Plan for 9/11 remains disturbs relatives of the dead
By Jonathan Allen
NEW YORK (Reuters) - Relatives of September 11 victims still confronted with the loss of their loved ones are fighting plans to place unidentified remains in a repository carved into the bedrock below the World Trade Center site.
The underground vault, already under construction, will house unidentified remains and be accessible only to staff of New York City's chief medical examiner's office, which will continue to attempt to identify the remains as technology improves.
The space will be adjoined by a small private room for the exclusive use of victims' families, who will be able to see into the repository -- a working laboratory as much as it is a tomb -- through a window.
The area will be sealed off from the memorial museum that will fill the rest of the mostly subterranean structure. Visitors will see only a wall bearing a quotation from Virgil's epic poem "Aeneid" wrought in steel salvaged from the fallen towers: "No day shall erase you from the memory of time."
Officials from the National September 11 Memorial & Museum Foundation say the arrangement was arrived at following extensive consultations with victims' families over the past decade.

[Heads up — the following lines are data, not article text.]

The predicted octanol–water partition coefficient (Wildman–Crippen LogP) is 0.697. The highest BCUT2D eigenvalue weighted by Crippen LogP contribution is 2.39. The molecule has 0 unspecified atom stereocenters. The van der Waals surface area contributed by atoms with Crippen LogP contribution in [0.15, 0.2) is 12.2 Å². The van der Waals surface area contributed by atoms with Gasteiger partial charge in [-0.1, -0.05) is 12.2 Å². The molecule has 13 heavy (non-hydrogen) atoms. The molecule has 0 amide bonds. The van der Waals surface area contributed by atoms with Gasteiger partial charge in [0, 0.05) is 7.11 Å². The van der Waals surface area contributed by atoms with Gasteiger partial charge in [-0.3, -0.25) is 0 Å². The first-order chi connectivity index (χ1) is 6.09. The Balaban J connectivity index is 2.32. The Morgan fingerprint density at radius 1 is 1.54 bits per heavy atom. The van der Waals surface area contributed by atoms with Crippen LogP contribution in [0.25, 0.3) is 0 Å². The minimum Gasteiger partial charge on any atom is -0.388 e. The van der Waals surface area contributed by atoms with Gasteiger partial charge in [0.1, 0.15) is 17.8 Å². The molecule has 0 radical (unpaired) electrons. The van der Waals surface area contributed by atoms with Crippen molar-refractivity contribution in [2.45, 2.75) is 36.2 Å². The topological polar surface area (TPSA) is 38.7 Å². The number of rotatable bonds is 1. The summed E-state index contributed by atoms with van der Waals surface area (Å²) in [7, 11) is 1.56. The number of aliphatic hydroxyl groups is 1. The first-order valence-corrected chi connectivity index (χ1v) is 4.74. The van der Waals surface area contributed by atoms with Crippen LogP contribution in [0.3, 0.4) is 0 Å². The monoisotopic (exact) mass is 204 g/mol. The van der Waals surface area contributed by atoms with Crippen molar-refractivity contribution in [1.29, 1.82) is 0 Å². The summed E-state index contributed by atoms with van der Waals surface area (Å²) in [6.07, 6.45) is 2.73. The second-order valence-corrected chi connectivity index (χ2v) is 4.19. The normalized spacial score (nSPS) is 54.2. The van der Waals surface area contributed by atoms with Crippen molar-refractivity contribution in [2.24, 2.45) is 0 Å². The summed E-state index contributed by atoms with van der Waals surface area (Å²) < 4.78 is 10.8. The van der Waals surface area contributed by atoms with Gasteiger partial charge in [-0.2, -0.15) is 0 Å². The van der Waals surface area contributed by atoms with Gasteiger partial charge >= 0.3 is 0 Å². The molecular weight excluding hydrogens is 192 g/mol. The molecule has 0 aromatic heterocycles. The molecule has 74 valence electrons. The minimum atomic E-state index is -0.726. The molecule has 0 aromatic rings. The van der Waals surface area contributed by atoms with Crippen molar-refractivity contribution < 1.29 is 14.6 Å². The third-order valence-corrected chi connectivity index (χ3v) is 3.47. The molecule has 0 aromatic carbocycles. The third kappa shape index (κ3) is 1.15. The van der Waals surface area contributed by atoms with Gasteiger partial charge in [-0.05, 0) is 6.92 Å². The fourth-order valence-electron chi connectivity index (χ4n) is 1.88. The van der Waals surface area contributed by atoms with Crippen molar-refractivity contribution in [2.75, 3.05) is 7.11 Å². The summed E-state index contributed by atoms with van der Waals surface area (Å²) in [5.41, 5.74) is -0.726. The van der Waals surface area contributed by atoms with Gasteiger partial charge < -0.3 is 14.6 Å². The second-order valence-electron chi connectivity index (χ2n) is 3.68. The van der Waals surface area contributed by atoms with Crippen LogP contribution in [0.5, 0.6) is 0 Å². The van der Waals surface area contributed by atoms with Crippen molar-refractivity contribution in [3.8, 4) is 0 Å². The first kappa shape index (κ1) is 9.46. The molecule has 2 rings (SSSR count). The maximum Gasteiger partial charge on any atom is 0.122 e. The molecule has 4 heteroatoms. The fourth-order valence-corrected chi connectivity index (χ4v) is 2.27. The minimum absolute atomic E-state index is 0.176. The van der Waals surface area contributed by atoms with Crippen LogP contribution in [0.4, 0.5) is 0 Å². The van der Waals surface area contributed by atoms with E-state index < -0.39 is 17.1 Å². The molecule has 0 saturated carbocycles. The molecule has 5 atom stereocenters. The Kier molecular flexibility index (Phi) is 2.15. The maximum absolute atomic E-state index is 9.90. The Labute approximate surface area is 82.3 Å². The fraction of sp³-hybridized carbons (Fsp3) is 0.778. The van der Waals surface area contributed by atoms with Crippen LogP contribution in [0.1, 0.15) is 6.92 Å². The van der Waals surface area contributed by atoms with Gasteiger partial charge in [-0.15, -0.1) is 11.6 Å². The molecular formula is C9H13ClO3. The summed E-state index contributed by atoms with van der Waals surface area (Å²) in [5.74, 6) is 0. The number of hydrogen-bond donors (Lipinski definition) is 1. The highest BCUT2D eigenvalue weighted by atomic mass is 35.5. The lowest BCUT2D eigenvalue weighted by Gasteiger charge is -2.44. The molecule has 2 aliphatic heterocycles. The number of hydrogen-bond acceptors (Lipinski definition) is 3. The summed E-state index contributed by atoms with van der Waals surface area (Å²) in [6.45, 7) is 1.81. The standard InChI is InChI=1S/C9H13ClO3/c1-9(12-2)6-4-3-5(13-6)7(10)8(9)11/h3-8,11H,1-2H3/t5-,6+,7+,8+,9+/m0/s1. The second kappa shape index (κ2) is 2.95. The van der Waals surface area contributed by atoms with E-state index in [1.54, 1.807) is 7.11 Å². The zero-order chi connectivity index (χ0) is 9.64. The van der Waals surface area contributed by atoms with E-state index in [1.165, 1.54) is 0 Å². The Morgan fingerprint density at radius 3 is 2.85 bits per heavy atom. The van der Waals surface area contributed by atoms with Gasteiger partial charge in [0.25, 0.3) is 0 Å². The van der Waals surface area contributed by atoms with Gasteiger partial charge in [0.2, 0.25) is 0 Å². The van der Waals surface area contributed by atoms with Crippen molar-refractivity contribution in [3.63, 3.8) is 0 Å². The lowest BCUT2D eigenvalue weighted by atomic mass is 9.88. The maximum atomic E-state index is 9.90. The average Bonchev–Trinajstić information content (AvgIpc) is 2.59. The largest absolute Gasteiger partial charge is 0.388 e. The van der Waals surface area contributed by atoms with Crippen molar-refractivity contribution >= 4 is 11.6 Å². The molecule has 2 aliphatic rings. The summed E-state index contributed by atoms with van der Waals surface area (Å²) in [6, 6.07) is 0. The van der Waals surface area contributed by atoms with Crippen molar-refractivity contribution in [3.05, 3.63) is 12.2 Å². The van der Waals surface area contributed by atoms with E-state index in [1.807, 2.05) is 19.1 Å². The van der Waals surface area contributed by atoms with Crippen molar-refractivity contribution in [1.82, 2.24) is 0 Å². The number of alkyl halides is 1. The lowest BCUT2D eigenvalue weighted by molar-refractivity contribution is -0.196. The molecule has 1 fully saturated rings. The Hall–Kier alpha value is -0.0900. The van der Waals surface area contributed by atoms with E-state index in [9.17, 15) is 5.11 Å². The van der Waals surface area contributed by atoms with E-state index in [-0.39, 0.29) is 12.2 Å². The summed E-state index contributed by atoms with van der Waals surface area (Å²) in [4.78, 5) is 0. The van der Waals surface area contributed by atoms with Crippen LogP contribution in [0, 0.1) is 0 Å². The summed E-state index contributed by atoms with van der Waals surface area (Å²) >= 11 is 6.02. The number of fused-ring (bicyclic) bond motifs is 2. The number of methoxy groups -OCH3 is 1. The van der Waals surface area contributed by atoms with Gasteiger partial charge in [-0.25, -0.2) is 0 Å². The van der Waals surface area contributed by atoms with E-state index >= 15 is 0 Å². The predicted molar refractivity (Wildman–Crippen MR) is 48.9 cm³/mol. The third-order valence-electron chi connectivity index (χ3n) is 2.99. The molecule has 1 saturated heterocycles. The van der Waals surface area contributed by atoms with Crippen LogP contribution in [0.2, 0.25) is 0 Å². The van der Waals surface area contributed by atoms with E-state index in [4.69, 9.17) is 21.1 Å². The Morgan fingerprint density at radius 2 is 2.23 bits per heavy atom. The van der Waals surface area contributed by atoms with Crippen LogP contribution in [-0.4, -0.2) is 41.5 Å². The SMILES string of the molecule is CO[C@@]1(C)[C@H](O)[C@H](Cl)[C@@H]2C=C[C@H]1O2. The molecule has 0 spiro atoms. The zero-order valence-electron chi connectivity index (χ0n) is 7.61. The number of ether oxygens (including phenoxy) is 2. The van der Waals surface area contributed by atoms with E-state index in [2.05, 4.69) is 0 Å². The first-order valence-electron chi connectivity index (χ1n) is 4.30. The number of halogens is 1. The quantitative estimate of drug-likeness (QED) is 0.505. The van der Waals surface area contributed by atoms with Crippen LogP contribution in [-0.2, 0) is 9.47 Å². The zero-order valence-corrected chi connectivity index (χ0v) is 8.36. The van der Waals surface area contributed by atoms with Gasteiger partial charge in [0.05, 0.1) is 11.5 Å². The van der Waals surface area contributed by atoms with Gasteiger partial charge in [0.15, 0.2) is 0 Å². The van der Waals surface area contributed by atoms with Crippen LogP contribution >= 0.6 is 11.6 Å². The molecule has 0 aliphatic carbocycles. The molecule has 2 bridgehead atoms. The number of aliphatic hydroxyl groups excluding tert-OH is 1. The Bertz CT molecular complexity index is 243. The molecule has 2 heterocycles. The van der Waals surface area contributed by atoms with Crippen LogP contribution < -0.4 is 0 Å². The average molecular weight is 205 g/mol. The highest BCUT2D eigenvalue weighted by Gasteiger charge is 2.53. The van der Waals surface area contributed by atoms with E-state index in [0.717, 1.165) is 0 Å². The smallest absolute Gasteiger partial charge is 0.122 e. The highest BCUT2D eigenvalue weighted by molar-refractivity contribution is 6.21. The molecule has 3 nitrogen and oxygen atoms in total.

But some families in the minority are upset at what they say was an undemocratic process and find the placement of the repository within the museum structure disrespectful, revealing how the topic of 9/11 remains fraught with emotion a decade after the attacks.
"The idea of putting the remains in a museum is just a barbaric and incomprehensible insult and really it shocks the conscience," Sally Regenhard said in an interview, describing the museum as a "macabre Ripley's Believe It or Not."
She said the unidentified remains should be interred in a "tomb-like" structure at ground level, akin to the Tomb of the Unknowns at Arlington National Cemetery. She disagrees with the museum's view that the Virgil-inscribed wall is sufficient for the repository to be considered "distinct" from the museum, as per guidelines drawn up in consultation with families in 2003. Continued...